In many respects the vote has turned into a referendum on "Bibi" Netanyahu, in power for a total of nine years spread over three terms. If he wins again he would be on track to become Israel's longest-serving prime minister.
Netanyahu's campaign has focused on the threat from Iran's nuclear programme and the spread of militant Islam. But it's a message many Israelis say they are fed up with and as a result the centre-left's campaign on socio-economic issues, especially the high cost of living in Israel, appears to have won more traction with voters.
When the last opinion polls were published on March 13, the centre-left, known as the Zionist Union and led by Isaac Herzog, held a four-seat advantage over Netanyahu's right-wing Likud, a margin that had it set for a surprise victory.
But in the last three days of campaigning, Netanyahu went on a blitz to try to shore up his Likud base and attract votes from other right-wing, nationalist parties, promising more building of Jewish settlements and that the Palestinians would not get their own state if he were re-elected.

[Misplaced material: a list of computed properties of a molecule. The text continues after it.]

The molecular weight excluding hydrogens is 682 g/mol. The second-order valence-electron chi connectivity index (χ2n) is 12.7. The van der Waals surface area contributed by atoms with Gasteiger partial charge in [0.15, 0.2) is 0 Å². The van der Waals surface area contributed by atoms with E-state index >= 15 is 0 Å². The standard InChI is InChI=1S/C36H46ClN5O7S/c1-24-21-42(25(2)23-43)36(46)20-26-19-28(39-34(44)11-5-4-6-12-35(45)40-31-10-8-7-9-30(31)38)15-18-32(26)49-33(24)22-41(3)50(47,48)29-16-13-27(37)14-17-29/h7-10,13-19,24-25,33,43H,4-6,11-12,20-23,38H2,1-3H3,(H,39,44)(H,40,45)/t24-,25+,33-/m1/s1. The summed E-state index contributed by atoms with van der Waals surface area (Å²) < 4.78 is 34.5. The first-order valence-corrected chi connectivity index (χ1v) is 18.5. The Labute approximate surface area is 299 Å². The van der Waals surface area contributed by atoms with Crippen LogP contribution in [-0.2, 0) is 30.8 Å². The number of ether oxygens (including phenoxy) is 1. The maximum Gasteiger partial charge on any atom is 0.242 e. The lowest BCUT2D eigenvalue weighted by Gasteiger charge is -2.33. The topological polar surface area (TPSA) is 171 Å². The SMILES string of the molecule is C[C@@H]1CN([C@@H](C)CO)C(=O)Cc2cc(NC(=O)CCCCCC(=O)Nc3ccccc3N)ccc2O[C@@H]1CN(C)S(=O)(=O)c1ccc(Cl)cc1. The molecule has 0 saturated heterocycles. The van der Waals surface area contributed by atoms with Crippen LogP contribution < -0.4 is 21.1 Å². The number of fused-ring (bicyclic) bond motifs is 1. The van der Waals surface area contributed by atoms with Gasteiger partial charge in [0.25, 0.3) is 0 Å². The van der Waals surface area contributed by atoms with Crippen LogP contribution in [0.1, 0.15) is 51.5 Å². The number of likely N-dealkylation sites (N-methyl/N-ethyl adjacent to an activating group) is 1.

Those bold pledges, if carried out, would further isolate Israel from the United States and the European Union. But they may go some way towards convincing voters to plumb for what they know rather than others on the right.
Surveys show around 15 percent of voters are undecided, meaning the ballot could sway widely - opinion polls have rarely been a precise predictor of Israeli elections in the past.
Voting ends at 2200 local (2000 GMT) on Tuesday, with the first exit polls published immediately afterwards.
If Netanyahu can draw votes from other right-wing parties, he may be able to close the gap with the centre-left and be in a position to be asked first by Israel's president to try to form a governing coalition.
No party has ever won an outright majority in Israel's 67-year history, making coalition-building the norm. It is also an opaque and highly unpredictable game, with any number of allegiances possible among the 10 or 11 parties expected to win a place in the 120-seat parliament, the Knesset.

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